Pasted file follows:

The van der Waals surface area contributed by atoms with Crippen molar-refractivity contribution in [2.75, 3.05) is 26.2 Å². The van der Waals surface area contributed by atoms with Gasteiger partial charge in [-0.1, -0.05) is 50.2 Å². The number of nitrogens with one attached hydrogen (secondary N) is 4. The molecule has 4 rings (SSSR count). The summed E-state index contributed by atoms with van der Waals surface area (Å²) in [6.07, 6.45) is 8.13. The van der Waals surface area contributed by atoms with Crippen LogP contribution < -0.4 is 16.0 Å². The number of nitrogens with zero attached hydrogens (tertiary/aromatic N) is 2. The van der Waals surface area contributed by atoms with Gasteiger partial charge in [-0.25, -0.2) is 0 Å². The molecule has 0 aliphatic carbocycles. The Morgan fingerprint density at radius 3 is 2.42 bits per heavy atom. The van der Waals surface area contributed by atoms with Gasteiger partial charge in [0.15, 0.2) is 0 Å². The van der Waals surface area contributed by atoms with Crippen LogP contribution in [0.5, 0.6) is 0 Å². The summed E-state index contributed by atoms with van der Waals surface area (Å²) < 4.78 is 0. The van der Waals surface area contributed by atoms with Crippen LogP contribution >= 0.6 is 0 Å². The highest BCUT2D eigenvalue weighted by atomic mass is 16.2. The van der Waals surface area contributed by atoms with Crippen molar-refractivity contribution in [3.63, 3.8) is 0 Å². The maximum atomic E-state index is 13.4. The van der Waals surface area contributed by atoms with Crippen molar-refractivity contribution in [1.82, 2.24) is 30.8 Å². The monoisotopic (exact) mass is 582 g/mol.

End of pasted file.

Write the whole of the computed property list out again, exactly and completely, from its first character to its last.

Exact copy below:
The van der Waals surface area contributed by atoms with Crippen molar-refractivity contribution in [2.75, 3.05) is 26.2 Å². The van der Waals surface area contributed by atoms with Gasteiger partial charge in [-0.1, -0.05) is 50.2 Å². The number of nitrogens with one attached hydrogen (secondary N) is 4. The molecule has 4 rings (SSSR count). The summed E-state index contributed by atoms with van der Waals surface area (Å²) in [6.07, 6.45) is 8.13. The van der Waals surface area contributed by atoms with Crippen LogP contribution < -0.4 is 16.0 Å². The number of nitrogens with zero attached hydrogens (tertiary/aromatic N) is 2. The van der Waals surface area contributed by atoms with Gasteiger partial charge in [-0.25, -0.2) is 0 Å². The molecule has 0 aliphatic carbocycles. The Morgan fingerprint density at radius 3 is 2.42 bits per heavy atom. The van der Waals surface area contributed by atoms with Gasteiger partial charge in [0.15, 0.2) is 0 Å². The van der Waals surface area contributed by atoms with Crippen LogP contribution in [0.5, 0.6) is 0 Å². The summed E-state index contributed by atoms with van der Waals surface area (Å²) < 4.78 is 0. The van der Waals surface area contributed by atoms with Crippen LogP contribution >= 0.6 is 0 Å². The highest BCUT2D eigenvalue weighted by atomic mass is 16.2. The van der Waals surface area contributed by atoms with Crippen molar-refractivity contribution in [3.63, 3.8) is 0 Å². The maximum atomic E-state index is 13.4. The van der Waals surface area contributed by atoms with Crippen molar-refractivity contribution in [1.82, 2.24) is 30.8 Å². The monoisotopic (exact) mass is 582 g/mol.